Prague’s leadership has for months been trying to remove an article from an agreement signed between the Czech capital and Beijing during the rule of previous coalition, which refers to the One China concept. Mayor Zdeněk Hřib says the agreement should be apolitical and that including the formulation was a mistake. However, on Wednesday, China asked the Prague government not to interfere in Czech-Chinese relations, accusing the Prague’s mayor and government of having behaved “very badly on issues involving China’s national sovereignty and core interests”.
The National Museum in Prague is currently running a special Exhibition called “Knights of the Heaven”. As the name betrays, it is focused on the Czechoslovak pilots who fought in the Royal Air Force during World War II. Located in the newly renovated historical building of the museum, it features a massive array of personal items and uniforms of the fighting men, who dedicated their lives to their country, only to be hunted by the communist regime later on.
The Prague Philharmonic Orchestra announced on Monday that its planned tour
this September of China will not take place.
It said that Chinese authorities had postponed the concert tour indefinitely, without explanation. But earlier, they had threatened to do so over statements made by Prague Mayor Zdeněk Hřib (Pirates) in support of Taiwan and Tibet.
After being elected mayor in November, Hřib reportedly pushed to remove a clause in a sister-city agreement between Prague and Beijing stating that Taiwan is Chinese territory, in line with the Communist country’s “One China” policy.
Prague Philharmonic Orchestra was due to tour China from 17 September to 5 October.
The National Museum in Prague has been granted a unique license to carry out archaeological research in Syria. Under the agreement, signed by the museum’s director Michal Lukeš and his Syrian counterpart in Damascus, a team of Czech and Syrian archaeologists will be exploring a location in the coastal province of Latakia, the former site of the ancient port city of Ugarit.
Personal items belonging to the second Czechoslovak president Edvard Beneš and his wife Hana, including the late president’s shaving kit and walking stick, have become part of the collection of the Czech National Museum in Prague. The items were donated to the museum by Hana Benešová’s relatives, who live in the United States.
The Czech minister of foreign affairs, Tomáš Petříček, is set to meet
China’s ambassador to Prague in connection with reports that China is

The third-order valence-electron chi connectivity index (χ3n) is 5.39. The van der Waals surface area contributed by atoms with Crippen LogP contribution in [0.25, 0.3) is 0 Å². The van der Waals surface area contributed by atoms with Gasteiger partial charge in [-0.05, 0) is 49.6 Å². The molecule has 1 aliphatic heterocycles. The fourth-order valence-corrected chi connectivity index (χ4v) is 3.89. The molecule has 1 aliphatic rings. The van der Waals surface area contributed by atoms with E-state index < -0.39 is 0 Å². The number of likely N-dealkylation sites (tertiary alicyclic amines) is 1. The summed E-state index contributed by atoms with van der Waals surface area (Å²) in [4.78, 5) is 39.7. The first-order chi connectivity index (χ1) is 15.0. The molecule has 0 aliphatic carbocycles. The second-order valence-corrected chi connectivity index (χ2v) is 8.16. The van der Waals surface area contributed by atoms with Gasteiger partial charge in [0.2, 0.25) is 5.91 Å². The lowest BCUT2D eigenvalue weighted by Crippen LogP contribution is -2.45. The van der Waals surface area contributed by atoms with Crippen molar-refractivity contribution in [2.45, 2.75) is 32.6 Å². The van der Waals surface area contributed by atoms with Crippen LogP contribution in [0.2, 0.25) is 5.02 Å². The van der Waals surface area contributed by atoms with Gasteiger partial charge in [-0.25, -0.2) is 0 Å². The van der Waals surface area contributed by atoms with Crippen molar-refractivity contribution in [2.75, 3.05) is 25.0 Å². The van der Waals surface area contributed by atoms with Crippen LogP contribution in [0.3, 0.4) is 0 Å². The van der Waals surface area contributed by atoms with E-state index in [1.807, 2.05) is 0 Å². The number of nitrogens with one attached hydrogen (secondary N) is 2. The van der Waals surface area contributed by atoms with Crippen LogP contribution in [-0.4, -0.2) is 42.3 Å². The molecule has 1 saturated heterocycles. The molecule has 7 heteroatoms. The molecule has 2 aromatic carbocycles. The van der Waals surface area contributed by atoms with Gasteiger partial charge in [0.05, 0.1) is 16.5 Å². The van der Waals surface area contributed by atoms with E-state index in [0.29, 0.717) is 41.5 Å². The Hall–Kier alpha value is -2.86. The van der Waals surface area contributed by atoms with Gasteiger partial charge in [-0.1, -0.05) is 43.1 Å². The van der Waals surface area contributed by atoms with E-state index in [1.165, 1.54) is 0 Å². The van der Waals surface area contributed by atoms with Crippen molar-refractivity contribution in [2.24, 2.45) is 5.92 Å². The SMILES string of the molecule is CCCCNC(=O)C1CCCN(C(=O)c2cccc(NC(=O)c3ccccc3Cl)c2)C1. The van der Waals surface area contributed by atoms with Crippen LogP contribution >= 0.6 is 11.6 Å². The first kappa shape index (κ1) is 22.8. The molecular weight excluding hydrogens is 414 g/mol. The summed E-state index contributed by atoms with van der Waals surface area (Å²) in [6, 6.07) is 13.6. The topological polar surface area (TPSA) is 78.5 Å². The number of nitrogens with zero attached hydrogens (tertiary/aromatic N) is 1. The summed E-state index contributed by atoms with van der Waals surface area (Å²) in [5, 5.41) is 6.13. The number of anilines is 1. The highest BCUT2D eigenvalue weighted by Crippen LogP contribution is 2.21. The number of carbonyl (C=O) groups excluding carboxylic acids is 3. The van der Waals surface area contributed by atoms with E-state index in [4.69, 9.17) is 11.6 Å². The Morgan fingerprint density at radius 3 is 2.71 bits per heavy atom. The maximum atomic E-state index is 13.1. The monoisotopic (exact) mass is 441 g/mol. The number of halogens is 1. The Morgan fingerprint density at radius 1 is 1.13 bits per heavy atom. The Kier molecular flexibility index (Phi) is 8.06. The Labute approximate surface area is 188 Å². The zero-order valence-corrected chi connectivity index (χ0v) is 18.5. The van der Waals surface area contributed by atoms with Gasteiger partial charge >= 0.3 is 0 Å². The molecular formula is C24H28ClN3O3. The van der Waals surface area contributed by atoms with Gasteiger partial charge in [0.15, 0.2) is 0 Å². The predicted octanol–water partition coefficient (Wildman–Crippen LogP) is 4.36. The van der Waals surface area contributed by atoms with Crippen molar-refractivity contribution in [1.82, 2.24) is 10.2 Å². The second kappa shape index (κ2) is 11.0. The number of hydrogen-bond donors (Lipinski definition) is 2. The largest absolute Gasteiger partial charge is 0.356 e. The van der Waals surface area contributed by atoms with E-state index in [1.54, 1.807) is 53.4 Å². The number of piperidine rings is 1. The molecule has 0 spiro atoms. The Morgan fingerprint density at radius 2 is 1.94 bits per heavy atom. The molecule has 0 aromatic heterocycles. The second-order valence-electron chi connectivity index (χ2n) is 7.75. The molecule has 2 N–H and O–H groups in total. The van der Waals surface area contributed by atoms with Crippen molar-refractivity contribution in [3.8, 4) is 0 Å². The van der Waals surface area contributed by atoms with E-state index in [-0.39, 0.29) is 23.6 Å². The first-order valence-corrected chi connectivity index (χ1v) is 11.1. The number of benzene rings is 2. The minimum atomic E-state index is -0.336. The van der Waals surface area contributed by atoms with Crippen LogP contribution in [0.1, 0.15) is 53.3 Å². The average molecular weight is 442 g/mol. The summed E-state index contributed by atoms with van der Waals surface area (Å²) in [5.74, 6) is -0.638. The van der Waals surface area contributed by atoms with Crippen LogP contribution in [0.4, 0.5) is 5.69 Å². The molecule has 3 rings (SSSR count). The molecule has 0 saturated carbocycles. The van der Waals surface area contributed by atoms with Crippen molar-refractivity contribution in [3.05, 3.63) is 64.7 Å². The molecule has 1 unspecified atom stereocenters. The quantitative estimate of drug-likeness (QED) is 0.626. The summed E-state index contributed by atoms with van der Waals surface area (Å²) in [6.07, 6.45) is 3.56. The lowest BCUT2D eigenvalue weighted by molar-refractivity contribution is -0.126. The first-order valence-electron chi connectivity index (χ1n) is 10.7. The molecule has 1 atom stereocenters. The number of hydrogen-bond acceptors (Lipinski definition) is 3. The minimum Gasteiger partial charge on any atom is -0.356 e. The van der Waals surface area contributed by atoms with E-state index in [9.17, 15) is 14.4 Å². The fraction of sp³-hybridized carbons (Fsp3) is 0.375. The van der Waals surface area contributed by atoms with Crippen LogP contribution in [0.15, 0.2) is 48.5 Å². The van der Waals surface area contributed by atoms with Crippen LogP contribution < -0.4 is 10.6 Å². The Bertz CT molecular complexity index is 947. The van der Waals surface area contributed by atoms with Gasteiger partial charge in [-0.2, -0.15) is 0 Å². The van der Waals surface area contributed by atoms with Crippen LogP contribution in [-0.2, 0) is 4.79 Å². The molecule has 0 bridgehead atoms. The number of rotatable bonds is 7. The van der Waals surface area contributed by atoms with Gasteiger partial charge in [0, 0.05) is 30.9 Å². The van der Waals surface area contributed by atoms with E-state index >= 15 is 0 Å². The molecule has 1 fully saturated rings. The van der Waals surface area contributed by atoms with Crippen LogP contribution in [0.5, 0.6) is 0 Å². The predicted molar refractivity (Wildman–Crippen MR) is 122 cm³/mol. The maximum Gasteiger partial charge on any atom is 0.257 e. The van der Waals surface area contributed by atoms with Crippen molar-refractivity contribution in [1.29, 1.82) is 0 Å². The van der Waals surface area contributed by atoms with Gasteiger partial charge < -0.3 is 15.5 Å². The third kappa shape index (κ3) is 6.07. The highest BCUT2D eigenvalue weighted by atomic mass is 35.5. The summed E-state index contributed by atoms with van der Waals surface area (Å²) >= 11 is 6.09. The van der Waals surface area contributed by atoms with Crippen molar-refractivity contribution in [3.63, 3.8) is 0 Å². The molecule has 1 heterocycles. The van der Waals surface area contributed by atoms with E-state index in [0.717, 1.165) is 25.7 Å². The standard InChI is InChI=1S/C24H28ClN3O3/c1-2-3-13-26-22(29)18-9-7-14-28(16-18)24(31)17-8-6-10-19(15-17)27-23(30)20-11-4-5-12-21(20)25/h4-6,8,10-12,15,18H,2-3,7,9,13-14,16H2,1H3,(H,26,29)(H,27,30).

cancelling events involving Czech arts organisations that have the word
Prague in their title.
The Czech minister of culture, Antonín Staněk, said after a meeting in Beijing with his Chinese counterpart that a tour involving the Prague Philharmonia could only go ahead if the ensemble expressed criticism of Prague’s mayor Zdeněk Hřib over statements he made that were not to Beijing’s liking.
Mr. Petříček said he would discuss the matter with Mr. Staněk but that if the reports were true it would be “unfortunate”.
President Miloš Zeman, who on Sunday winds up a four day official visit to
China, met with Chinese President Xi Jinping for talks dominated by trade
The Czech head of state has been pushing to increase the level of Chinese investments in the Czech Republic which failed to meet expectations after the CEFC company, with which agreements were signed, became embroiled in scandal.
President Zeman also met with the head of state firm, CITIC, which took over CEFC’s Czech assets and said he was happy with the outcome of negotiations.
One of the highlights of the president’s sixth working visit to China was his address at the Belt and Road Forum, at which he came out strongly in defence of the company Huawei, saying it was victim of unfair competition and expressing the hope that it would be involved in building a 5G network in the Czech Republic.
President Miloš Zeman, who is on a four-day working visit to China, is to
attend the opening ceremony of the second Belt and Road Forum in Beijing on
The forum is attended by dozens of foreign leaders including Russian President Putin who is due to address the forum immediately after the Chinese president. President Zeman is due to present his address on Saturday.
On Friday the Czech head of state will be meeting with Czech and Chinese entrepreneurs and attend the signing of agreements on bilateral cooperation in the spheres of energy, aviation and hockey.
President Miloš Zeman is in China for another working visit, along with a trade delegation hoping to carve out slices of the world’s biggest market. Topping his public agenda is the “Belt and Road” summit on Beijing’s trillion-dollar project to boost trade and build infrastructure across Asia, Europe and Africa. In private, though, President Zeman’s talks are likely to centre on the low level of actual Chinese investment after five years of fanfare.
The Czech president, Miloš Zeman, sets off on a working visit to China on
Wednesday. He is due to hold meetings with Chinese President Xi Jinping as
well as leading representatives of Huawei, Bank of China and CITIC. The
Czech authorities have identified Huawei products as a security threat but
Mr. Zeman says there is no proof of that. His delegation includes Czech
stars Jaromír Jágr and Pavel Nedvěd, who should cement closer sporting
ties with China, and the financier Pavel Tykač.
The Czech head of state has put great store in improving ties with the world’s most populous state and this is his sixth visit to the country since taking office.